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Just as any person can be put into one of two main categories of human being, all rocks can be put into one of three fundamentally different types of rocks.

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Presentation on theme: "Just as any person can be put into one of two main categories of human being, all rocks can be put into one of three fundamentally different types of rocks."— Presentation transcript:

1 Just as any person can be put into one of two main categories of human being, all rocks can be put into one of three fundamentally different types of rocks. They are as follows: 1.Igneous rocks 1.Sedimentary rocks 2.Metamorphic rocks

2 Igneous rocks are crystalline solids which form directly from the cooling of magma. This is an exothermic process (it loses heat) and involves a phase change from the liquid to the solid state. The earth is made of igneous rock - at least at the surface where our planet is exposed to the coldness of space.

3 1.Intrusive igneous rocks are formed when magma hardens beneath Earth’s surface. 2. Extrusive igneous rocks are formed when lava hardens.

4 Igneous rocks are given names based upon two things: composition (what they are made of)and texture (how big the crystals are).

5 There are various criteria that could be used to classify igneous rocks. Among them are: a.Minerals Present in the Rock (the mode) b.Texture of the Rock c.Color d.Chemical Composition

6 -The minerals present in a rock and their relative proportions in the rock depend largely on the chemical composition of the magma.

7 This works well as a classification scheme if all of the minerals that could potentially crystallize from the magma have done so - usually the case for slowly cooled plutonic igneous rocks.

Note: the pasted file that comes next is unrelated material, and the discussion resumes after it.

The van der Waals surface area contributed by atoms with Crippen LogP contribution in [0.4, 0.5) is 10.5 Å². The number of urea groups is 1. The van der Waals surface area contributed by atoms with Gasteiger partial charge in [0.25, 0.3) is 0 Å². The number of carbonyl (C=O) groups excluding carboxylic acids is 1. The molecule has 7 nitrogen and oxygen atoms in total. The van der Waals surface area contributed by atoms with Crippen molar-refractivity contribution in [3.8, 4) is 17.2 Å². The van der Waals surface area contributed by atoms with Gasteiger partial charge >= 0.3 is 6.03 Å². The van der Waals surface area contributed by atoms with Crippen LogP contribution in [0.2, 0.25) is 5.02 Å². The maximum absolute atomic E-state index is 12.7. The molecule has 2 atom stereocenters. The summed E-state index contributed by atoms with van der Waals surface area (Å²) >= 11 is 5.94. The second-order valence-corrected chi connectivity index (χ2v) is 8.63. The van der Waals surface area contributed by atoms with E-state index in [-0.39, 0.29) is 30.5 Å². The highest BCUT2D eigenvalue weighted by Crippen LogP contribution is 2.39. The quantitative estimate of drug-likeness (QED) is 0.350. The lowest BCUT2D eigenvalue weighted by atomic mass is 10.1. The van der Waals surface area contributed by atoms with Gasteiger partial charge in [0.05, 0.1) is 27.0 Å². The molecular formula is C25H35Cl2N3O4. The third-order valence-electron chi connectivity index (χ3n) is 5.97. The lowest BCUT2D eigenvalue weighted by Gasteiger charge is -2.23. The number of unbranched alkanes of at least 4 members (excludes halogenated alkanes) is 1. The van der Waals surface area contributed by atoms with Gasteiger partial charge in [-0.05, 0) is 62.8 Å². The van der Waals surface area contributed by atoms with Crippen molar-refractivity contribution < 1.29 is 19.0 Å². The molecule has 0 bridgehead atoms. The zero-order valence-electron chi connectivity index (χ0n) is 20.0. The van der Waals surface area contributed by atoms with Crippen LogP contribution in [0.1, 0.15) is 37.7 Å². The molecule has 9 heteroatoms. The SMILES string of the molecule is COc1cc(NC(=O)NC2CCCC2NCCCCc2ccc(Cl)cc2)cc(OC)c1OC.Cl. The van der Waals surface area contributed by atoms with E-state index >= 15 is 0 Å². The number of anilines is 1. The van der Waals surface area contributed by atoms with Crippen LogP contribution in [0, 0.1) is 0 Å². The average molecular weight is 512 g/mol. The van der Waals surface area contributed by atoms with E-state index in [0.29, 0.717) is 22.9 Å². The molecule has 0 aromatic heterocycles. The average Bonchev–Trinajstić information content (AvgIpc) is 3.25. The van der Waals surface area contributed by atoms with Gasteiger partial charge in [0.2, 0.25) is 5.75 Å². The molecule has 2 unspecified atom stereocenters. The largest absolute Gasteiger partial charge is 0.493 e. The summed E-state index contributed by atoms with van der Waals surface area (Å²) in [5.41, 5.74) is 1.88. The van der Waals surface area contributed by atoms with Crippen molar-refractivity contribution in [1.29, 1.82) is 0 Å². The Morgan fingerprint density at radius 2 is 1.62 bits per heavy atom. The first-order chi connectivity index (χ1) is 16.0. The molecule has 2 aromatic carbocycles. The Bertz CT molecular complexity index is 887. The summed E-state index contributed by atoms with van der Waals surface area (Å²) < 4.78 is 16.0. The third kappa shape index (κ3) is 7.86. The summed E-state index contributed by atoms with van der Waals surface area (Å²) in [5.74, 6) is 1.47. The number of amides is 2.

8 But, volcanic rocks usually have their crystallization interrupted by eruption and rapid cooling on the surface. -In such rocks, there is often glass or the minerals are too small to be readily identified. -Thus a system of classification based solely on the minerals present can only be used.

9 -Rock texture depends to a large extent on cooling history of the magma. - Thus rocks with the same chemical composition and same minerals present could have widely different textures. -In fact we generally use textural criteria to subdivide igneous rocks in to plutonic (usually medium to coarse grained) and volcanic (usually fine grained, glassy, or porphyritic.) varieties.

10 Color of a rock depends on the minerals present and on their grain size. Generally, rocks that contain lots of feldspar and quartz are light colored, and rocks that contain lots of pyroxenes, olivines, and amphiboles (ferromagnesium minerals) are dark colored.

11 But color can be misleading when applied to rocks of the same composition but different grain size. For example a granite consists of lots of quartz and feldspar and is generally light colored. But a rapidly cooled volcanic rock with the same composition as the granite could be entirely glassy and black colored (i.e. an obsidian). Still we can divide rocks in general into felsic rocks (those with lots of feldspar and quartz) and mafic rocks (those with lots of ferromagnesium minerals).